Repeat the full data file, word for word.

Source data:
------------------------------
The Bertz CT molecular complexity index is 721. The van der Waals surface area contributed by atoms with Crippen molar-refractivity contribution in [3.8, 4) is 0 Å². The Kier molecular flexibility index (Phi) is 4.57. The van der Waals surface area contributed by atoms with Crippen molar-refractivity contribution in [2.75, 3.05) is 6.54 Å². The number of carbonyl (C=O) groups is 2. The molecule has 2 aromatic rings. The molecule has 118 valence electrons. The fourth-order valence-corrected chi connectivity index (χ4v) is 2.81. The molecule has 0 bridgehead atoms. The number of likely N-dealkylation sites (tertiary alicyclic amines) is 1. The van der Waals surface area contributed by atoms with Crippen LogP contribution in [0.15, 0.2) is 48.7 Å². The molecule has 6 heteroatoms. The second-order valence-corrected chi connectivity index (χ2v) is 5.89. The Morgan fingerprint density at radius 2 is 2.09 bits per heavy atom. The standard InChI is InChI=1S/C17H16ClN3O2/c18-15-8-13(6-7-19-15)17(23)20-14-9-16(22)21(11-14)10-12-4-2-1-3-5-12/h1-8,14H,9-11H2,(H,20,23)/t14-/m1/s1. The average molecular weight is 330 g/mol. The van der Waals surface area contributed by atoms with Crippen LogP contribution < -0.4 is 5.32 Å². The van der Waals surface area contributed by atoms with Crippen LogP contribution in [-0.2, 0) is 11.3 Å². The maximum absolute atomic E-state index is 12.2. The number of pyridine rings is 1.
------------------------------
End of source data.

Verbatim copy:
The Bertz CT molecular complexity index is 721. The van der Waals surface area contributed by atoms with Crippen molar-refractivity contribution in [3.8, 4) is 0 Å². The Kier molecular flexibility index (Phi) is 4.57. The van der Waals surface area contributed by atoms with Crippen molar-refractivity contribution in [2.75, 3.05) is 6.54 Å². The number of carbonyl (C=O) groups is 2. The molecule has 2 aromatic rings. The molecule has 118 valence electrons. The fourth-order valence-corrected chi connectivity index (χ4v) is 2.81. The molecule has 0 bridgehead atoms. The number of likely N-dealkylation sites (tertiary alicyclic amines) is 1. The van der Waals surface area contributed by atoms with Crippen LogP contribution in [0.15, 0.2) is 48.7 Å². The molecule has 6 heteroatoms. The second-order valence-corrected chi connectivity index (χ2v) is 5.89. The Morgan fingerprint density at radius 2 is 2.09 bits per heavy atom. The standard InChI is InChI=1S/C17H16ClN3O2/c18-15-8-13(6-7-19-15)17(23)20-14-9-16(22)21(11-14)10-12-4-2-1-3-5-12/h1-8,14H,9-11H2,(H,20,23)/t14-/m1/s1. The average molecular weight is 330 g/mol. The van der Waals surface area contributed by atoms with Crippen LogP contribution < -0.4 is 5.32 Å². The van der Waals surface area contributed by atoms with Crippen LogP contribution in [-0.2, 0) is 11.3 Å². The maximum absolute atomic E-state index is 12.2. The number of pyridine rings is 1.